Stressing One-Syllable Words in Longer Sentences
Now let’s try a couple of longer examples where the majority of the words are only one-syllable long.
This is very common in normal speech; most sentences contain a majority of one- and two-syllable words!
Example: The man you told me about came by the office.
How should I stress this sentence? The man you told me about came by the office.
The MAN you TOLD me ABOUT came BY the OF-fice.
You may have noticed that this sentence contains a phrasal verb: came by.
In this case, you are going to stress the word “by.” In phrasal verbs, the word that looks like a preposition is called a particle, and we stress the particle in order to indicate that this is a phrasal verb.
Even on these longer sentences, being sure to stress the one syllable words helps increase the clarity of your speech by pointing out the words that require extra attention.
One more example: When I’m tired, I drink some tea so that I can try and wake up.
Your turn! Which words are the content words in this sentence? Which words should we stress?
Here you go: WHEN I’m TIRED, I DRINK some TEA so that I can TRY and wake UP.
As you notice in this example, half of the words are stressed and half are unstressed. If you say all of the words with the same length and pitch, it’s hard to hear which words are most important.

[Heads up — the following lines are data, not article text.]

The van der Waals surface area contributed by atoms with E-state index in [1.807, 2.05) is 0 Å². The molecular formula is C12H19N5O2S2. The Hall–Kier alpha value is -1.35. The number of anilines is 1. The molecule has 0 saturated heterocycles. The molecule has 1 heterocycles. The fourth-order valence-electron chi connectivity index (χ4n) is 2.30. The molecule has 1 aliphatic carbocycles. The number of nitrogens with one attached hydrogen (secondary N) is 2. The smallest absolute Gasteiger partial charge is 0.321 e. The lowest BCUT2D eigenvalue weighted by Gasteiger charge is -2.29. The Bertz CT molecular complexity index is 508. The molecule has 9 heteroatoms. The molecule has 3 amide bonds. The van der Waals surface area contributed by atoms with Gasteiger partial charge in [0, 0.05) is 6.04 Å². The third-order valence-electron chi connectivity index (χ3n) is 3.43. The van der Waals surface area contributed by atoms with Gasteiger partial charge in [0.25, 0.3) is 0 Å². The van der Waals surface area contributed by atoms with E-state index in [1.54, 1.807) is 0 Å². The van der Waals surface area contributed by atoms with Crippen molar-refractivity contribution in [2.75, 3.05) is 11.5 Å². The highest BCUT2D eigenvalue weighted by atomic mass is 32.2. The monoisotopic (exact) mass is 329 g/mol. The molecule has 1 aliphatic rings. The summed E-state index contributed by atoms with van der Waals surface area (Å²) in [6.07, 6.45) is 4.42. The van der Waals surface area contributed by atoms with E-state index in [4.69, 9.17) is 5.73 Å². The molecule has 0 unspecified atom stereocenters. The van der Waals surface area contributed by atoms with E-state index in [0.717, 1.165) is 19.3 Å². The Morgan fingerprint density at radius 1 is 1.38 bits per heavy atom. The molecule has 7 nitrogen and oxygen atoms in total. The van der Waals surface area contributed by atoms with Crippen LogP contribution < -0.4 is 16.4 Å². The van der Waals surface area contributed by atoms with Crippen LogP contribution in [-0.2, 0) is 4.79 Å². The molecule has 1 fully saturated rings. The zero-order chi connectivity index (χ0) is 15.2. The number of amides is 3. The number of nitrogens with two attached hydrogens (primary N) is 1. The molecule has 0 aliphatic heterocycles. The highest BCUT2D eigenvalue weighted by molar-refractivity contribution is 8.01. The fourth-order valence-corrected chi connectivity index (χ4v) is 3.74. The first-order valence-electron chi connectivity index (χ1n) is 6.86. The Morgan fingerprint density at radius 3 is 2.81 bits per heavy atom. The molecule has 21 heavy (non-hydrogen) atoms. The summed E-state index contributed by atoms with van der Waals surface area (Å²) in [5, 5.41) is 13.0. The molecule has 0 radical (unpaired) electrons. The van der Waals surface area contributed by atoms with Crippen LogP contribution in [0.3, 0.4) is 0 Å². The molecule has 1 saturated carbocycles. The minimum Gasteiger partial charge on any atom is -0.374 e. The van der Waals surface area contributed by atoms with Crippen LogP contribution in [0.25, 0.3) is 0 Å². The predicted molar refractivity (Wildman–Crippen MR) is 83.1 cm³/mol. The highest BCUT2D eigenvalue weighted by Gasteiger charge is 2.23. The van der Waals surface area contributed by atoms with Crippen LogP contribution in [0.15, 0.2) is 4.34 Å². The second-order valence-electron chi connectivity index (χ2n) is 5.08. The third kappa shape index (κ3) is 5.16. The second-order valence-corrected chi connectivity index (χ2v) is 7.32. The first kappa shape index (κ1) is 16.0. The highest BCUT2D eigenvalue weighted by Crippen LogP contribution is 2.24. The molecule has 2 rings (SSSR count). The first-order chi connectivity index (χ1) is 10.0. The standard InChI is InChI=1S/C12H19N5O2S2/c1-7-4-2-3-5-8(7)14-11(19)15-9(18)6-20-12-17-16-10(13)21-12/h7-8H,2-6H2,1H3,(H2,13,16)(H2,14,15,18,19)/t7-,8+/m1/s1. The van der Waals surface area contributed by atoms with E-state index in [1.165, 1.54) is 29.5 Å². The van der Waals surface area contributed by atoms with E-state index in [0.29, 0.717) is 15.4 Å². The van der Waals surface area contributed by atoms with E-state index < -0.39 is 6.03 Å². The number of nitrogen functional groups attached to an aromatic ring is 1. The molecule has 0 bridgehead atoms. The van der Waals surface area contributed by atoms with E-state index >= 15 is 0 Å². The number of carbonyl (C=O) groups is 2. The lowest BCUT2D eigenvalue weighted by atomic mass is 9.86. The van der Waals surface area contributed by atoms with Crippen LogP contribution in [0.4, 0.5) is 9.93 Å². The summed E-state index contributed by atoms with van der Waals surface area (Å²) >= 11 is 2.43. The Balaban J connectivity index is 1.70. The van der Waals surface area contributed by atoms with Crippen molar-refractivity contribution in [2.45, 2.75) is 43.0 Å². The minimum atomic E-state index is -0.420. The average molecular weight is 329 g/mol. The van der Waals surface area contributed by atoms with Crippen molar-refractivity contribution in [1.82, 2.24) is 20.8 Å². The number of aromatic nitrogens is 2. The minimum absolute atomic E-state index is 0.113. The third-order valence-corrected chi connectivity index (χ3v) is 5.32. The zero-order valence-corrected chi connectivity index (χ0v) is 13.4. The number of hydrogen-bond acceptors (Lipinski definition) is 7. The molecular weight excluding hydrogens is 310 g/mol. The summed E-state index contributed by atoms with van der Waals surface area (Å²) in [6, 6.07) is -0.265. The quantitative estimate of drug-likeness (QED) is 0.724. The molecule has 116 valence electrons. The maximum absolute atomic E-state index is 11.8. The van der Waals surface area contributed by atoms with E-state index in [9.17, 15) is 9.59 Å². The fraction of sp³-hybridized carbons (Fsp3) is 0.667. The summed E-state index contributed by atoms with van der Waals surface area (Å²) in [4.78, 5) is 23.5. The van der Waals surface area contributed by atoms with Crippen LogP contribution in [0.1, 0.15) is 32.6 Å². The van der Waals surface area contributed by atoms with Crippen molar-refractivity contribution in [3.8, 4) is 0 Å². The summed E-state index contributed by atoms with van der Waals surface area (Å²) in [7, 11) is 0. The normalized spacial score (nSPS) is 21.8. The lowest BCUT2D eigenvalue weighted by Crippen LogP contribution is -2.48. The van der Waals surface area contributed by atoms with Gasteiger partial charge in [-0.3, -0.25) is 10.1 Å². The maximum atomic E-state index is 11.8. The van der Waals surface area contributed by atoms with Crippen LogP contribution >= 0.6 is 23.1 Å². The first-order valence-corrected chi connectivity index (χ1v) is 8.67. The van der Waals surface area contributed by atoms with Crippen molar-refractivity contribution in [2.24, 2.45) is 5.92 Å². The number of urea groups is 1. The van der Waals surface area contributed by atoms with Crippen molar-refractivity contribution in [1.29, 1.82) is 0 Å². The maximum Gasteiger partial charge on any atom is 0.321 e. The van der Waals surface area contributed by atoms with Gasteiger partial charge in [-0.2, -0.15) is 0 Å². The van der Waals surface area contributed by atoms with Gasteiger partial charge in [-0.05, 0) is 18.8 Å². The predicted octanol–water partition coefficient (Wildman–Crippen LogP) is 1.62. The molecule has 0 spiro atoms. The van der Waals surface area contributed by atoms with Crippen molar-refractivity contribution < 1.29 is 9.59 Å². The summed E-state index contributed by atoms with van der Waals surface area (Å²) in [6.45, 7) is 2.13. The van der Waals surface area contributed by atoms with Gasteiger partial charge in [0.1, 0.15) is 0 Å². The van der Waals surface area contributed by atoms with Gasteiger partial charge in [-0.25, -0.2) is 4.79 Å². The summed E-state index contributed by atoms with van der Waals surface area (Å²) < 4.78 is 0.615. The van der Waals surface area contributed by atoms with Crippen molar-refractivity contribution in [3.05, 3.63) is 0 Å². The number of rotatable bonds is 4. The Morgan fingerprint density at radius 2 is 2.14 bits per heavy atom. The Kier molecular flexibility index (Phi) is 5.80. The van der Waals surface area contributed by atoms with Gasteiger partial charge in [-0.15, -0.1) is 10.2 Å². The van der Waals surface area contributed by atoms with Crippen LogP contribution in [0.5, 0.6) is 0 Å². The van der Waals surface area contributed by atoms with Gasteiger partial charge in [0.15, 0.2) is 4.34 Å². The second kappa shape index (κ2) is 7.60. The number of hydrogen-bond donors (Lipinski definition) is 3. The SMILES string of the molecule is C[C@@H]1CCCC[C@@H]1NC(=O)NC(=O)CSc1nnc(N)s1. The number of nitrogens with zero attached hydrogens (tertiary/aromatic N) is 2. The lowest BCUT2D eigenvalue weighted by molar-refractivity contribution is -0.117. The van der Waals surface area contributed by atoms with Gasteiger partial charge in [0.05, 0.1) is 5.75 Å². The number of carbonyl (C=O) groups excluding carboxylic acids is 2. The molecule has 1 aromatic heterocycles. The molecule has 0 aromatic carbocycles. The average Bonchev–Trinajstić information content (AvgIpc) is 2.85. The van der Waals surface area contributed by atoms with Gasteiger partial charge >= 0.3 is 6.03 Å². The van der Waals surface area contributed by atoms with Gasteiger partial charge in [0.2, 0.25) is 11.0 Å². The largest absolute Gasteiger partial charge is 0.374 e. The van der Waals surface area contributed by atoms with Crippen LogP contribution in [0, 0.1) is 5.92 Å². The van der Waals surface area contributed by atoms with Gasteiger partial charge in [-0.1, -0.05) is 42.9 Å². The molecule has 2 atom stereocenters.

Remember to stress the content words, even short ones!
Make them longer, louder, and higher in pitch.
Once again, the phrasal verb “wake up” will be stressed on the particle, or the word “up.” Wake UP. Wake UP. Wake UP.
As we’ve discussed, being sure to stress the content words and leave the function words unstressed or reduced really increases the impact of the sentence by making it really clear to the listener which words are important.
As you can see, syllable stress is essential even in one-syllable words!
When I work with my one-to-one clients, I often notice that they’re rushing through these one-syllable words and it’s a big reason why their accent is so strong.
If you’re not stressing the one syllable content words, you’re reducing the impact of your speech and you’re increasing your accent.
You really want to make sure you use word stress on these one syllable words!
I hope this tip has helped you speak more clearly by paying attention to the stress on one-syllable content words.
Now it’s your turn! Create an example sentence with several one-syllable words and leave it in the comments below. Let me know which words should be stressed in the sentence, and I’ll let you know how you did!